Constructed wetlands (CW) have been shown to remove or transform wastewater constituents efficiently and economically, under a variety of treatment conditions. This paper presents research performed at the University of Nebraska that documents the performance of a horizontal subsurface
flow CW systems in the removal of pathogenic related organisms under variable loading and operating conditions. The two CW systems evaluated in this research project are located near Lincoln, Nebraska. The first (Firethorn) is located in a small suburban housing community, and the second (Rogers
Farm) at a single-family dwelling. Although both facilities were extensively monitored, only pathogen (Salmonella spp.) and pathogen indicator (fecal coliform) data are presented in this paper. Firethorn demonstrated effective removal of fecal coliforms with 96.8% removal
in the wetland cell and 98% by the wetland system. Rogers Farm fecal coliform had an average removal of 99.3%. Isolation of Salmonella spp. was not successful. However, a reduction of other isolated bacteria was observed. Summer periods resulted in fecal coliform reductions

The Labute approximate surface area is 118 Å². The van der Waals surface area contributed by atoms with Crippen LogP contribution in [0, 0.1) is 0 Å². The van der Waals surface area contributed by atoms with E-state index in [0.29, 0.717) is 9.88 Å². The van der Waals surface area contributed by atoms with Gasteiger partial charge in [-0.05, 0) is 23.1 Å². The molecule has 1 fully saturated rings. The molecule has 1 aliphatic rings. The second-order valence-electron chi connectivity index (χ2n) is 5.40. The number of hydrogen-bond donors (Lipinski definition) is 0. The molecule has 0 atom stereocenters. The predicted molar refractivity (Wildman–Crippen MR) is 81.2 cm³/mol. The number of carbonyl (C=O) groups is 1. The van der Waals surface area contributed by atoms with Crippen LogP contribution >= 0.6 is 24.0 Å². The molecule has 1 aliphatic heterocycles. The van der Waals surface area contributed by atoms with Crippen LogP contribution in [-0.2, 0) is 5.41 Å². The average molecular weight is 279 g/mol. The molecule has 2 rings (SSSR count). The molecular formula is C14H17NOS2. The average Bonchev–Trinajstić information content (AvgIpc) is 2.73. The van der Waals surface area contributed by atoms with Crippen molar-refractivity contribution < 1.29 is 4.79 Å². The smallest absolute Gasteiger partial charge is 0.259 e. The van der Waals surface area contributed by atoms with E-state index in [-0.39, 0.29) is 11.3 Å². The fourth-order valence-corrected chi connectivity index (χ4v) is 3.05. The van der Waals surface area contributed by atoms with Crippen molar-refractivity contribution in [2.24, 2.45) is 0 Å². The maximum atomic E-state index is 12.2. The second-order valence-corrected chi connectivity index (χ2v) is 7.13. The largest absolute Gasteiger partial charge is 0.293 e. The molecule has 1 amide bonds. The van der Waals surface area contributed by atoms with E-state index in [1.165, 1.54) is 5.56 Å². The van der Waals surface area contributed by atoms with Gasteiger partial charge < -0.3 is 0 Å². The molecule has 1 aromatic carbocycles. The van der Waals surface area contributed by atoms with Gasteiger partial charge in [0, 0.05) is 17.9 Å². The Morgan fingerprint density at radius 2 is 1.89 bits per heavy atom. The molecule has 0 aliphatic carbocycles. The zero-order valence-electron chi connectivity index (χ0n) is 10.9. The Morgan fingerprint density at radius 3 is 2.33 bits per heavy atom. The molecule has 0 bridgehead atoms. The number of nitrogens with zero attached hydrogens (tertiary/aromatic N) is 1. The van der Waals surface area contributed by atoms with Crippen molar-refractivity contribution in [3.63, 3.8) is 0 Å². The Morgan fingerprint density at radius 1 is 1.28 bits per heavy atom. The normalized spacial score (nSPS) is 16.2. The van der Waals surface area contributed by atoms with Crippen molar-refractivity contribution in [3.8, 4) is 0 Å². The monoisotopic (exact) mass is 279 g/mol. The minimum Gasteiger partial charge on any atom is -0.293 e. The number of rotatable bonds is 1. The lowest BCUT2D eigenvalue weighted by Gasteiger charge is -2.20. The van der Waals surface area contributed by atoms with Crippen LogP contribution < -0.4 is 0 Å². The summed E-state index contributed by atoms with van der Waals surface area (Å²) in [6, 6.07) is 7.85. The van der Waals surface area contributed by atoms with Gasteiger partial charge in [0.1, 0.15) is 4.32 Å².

of 97%, 94%, 98.2%, and 97.6%, with an average of 96.7%. Winter removals were 97.7%, 98.9%, 90.9%, and 98%, for each period, with a 99% average removal rate. If the initial start-up period is excluded, the summer removal
rate increases to 98.5%. No clear difference in removal efficiency was observed with a change in temperature at either Firethorn or Rogers Farm. Maintenance concerns at Firethorn began in the summer of 1998. Surface eruptions and pooling due to clogging were prevalent, but did not affect
the removal efficiency of fecal coliform. The threat of clogging was partially attributed to a solids loading which was higher than recommended values.
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